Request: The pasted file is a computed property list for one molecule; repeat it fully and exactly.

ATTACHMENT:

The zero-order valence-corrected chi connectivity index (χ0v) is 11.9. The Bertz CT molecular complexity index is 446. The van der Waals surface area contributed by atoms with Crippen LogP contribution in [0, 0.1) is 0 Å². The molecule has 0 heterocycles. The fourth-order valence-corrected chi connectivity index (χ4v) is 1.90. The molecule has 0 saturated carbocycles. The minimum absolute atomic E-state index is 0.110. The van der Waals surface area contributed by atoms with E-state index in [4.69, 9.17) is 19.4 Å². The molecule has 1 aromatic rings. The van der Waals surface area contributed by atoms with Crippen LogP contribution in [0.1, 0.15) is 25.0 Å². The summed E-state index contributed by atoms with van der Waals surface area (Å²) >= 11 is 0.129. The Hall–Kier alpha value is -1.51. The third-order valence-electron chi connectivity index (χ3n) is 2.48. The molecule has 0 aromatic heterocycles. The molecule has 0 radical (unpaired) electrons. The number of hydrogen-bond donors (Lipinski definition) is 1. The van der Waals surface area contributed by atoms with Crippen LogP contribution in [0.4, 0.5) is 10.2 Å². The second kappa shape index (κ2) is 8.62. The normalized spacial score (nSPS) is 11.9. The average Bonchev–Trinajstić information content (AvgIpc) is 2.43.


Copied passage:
The zero-order valence-corrected chi connectivity index (χ0v) is 11.9. The Bertz CT molecular complexity index is 446. The van der Waals surface area contributed by atoms with Crippen LogP contribution in [0, 0.1) is 0 Å². The molecule has 0 heterocycles. The fourth-order valence-corrected chi connectivity index (χ4v) is 1.90. The molecule has 0 saturated carbocycles. The minimum absolute atomic E-state index is 0.110. The van der Waals surface area contributed by atoms with E-state index in [4.69, 9.17) is 19.4 Å². The molecule has 1 aromatic rings. The van der Waals surface area contributed by atoms with Crippen LogP contribution in [0.1, 0.15) is 25.0 Å². The summed E-state index contributed by atoms with van der Waals surface area (Å²) >= 11 is 0.129. The Hall–Kier alpha value is -1.51. The third-order valence-electron chi connectivity index (χ3n) is 2.48. The molecule has 0 aromatic heterocycles. The molecule has 0 radical (unpaired) electrons. The number of hydrogen-bond donors (Lipinski definition) is 1. The van der Waals surface area contributed by atoms with Crippen LogP contribution in [0.4, 0.5) is 10.2 Å². The second kappa shape index (κ2) is 8.62. The normalized spacial score (nSPS) is 11.9. The average Bonchev–Trinajstić information content (AvgIpc) is 2.43.